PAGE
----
Lynne deBenedette, Brown University
During the past 20 years the models for assessment and evaluation of language instructors' work have been considerably discussed and redefined. In particular, there have been efforts to move away from a solely "prescriptive" model (specifying guidelines for performance, offering advice for improvement of same) (Gebhard, et al., in Richards, 1990), in favor of practices that encourage what has come to be called "reflective teaching": an approach that is often "teacher directed and initiated," involving significant amounts of self-observation and seeking to effect professional growth through a variety of activities and tasks. These have included journal-keeping, audio and video recording of classes, filling out surveys and questionnaires, and various kinds of teacher-initiated intervention into classroom practice. (Richards and Lockhart)
It must be stated frankly that detailed evaluation of instructors' performance, with feedback provided, probably takes place most consistently when those being assessed are graduate student TAs (ongoing peer observation of faculty language teaching being, in all likelihood, less common). Anecdotal evidence suggests that in Slavic Studies there is some kind of basic provision for TA evaluation nearly everywhere where such labor is used. At X University the practice in the last few years has comprised classroom observation of TAs by the course coordinator, followed by a one-on-one meeting to discuss in detail observed classroom behavior. This "micro approach" (Richards, 1990), concentrating as it does on observed teacher behavior, has been helpful in some ways, but has had some severe limitations. For one thing, observed performance at one or, maximally, two days during a semester has the potential to be but a rough indicator of normal teaching behavior, especially considering the disruptive potential of an observer who is known to many of the students in the class. Second, the feedback meetings (at which the TA is provided with a written "blow-by-blow" account of everything that occurred during the class period--as nearly, of course, as the observer could manage to get it all down) has by its nature a tendency toward prescription: "you might want to try it this way next time..." Third, and worst of all, is the intrinsically authoritarian nature of the enterprise, and the relatively passive role the TA plays in the proceedings. (Language acquisition study has led us reject the notion that a course emphasizing, for example, prescriptive grammar will greatly affect learner oral performance; talking about "how to do it" is unlikely, on its own, to affect "how I do it" to a very great extent.) Moreover, even given the coordinator's efforts to have the TA do as much thinking aloud as possible about what went on during the class, and to have the TA try and draw his/her own conclusions about how effective the lesson's different elements seemed to be, it is still far from certain that this will lead, not so much to changes in behavior, but to the recognition by the observed TA of exactly what constitutes her/his teaching self, possessed of certain ideas, tendencies and behaviors. It is developing this capacity for self-reflection that must be the long-range goal of any training. It would seem logical, then, to move away from a solely prescriptive approach to evaluating the work of a language instructor, whether TA or faculty member, and to provide mechanisms for both these types of instructors to assess their own performance and development.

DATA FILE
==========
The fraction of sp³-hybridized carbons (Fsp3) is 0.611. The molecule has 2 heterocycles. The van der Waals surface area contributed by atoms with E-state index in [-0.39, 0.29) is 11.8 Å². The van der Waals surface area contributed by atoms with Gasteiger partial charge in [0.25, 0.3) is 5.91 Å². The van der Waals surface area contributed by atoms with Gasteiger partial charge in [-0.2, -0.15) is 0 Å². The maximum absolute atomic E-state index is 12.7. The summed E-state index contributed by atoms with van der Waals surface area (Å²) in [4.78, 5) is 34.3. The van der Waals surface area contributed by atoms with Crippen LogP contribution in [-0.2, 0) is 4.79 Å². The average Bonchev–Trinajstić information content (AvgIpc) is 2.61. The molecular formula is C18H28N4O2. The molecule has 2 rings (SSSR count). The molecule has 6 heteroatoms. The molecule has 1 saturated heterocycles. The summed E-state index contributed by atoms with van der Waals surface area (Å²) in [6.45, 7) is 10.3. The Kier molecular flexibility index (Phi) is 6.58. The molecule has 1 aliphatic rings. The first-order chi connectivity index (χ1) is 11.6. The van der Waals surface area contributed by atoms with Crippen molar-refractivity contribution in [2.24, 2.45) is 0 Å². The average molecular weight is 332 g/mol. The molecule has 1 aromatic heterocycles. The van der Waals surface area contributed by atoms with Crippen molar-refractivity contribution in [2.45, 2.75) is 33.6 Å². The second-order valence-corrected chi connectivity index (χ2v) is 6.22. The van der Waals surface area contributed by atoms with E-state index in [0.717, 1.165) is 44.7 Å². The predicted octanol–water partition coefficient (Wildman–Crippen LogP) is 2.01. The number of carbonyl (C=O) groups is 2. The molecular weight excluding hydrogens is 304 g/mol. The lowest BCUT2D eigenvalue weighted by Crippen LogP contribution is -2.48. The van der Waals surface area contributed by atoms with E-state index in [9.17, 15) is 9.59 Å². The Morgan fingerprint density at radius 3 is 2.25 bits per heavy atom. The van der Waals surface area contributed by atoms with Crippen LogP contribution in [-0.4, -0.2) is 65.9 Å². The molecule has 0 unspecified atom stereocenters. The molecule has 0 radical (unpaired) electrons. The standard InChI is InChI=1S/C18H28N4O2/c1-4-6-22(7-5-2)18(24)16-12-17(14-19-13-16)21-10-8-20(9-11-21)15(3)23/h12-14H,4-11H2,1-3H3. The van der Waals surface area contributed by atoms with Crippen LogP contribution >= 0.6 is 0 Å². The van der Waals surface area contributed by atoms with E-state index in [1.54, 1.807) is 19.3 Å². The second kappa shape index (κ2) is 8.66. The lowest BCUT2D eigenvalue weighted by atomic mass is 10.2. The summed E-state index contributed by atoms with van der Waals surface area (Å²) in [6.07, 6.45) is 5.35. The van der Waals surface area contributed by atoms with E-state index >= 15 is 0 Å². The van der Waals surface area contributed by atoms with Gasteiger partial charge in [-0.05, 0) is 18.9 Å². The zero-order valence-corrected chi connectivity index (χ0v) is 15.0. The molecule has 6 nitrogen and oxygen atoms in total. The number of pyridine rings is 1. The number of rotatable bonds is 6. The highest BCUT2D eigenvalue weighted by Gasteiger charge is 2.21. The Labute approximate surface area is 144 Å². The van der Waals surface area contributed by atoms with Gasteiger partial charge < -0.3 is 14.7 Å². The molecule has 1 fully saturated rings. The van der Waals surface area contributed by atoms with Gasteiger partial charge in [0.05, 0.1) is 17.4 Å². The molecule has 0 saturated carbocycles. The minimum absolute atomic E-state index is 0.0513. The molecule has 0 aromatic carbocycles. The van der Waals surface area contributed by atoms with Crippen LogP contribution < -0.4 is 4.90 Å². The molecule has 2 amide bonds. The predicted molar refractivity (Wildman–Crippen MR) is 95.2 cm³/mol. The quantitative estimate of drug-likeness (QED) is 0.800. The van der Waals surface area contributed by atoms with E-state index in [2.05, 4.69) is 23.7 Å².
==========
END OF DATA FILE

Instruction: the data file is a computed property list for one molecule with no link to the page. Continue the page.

Among the many factors that combine to determine how instructor evaluation is conducted, time is (unhappily) of greatest significance. In a sense the TA is fortunate; part- or full-time faculty members rarely have built institutionally into their professional lives the time to conduct significant amounts of self-review. This paper will report on an attempt to use more effectively the relatively limited amount of time available for instructor assessment at a university where both TAs and faculty members teach courses in language. The paper will document the implementation of a new set of procedures for evaluating instructor performance over the course of a semester. The new evaluation procedure will use video recordings of classes (done at times chosen by the instructor and recorded by university media services staff) and will combine these with a set of self-assessment tasks to be performed by the instructor (both before and after the recording is done) that require her/him to take into consideration ideas about micro and macro lesson planning, classroom management, etc. Meetings with the course coordinator will follow up on what is seen as an essentially instructor-directed (rather than coordinator-initiated) process. An attempt will be made to have procedures and assessment guidelines conform to the following standards: they should not take significantly more time to complete than the current procedures; they must be equally useful for both TAs and faculty members; above all, they must involve the instructor actively in contemplating teaching practice, planning habits, and classroom management. The paper will report on reactions to the new system and draw conclusions about its feasibility and effectiveness.
BibliographyBernhardt, E. B. and J. Hammadou. "A Decade of Research in Foreign Language Teacher Education." MLJ 71 (1987): 289-99.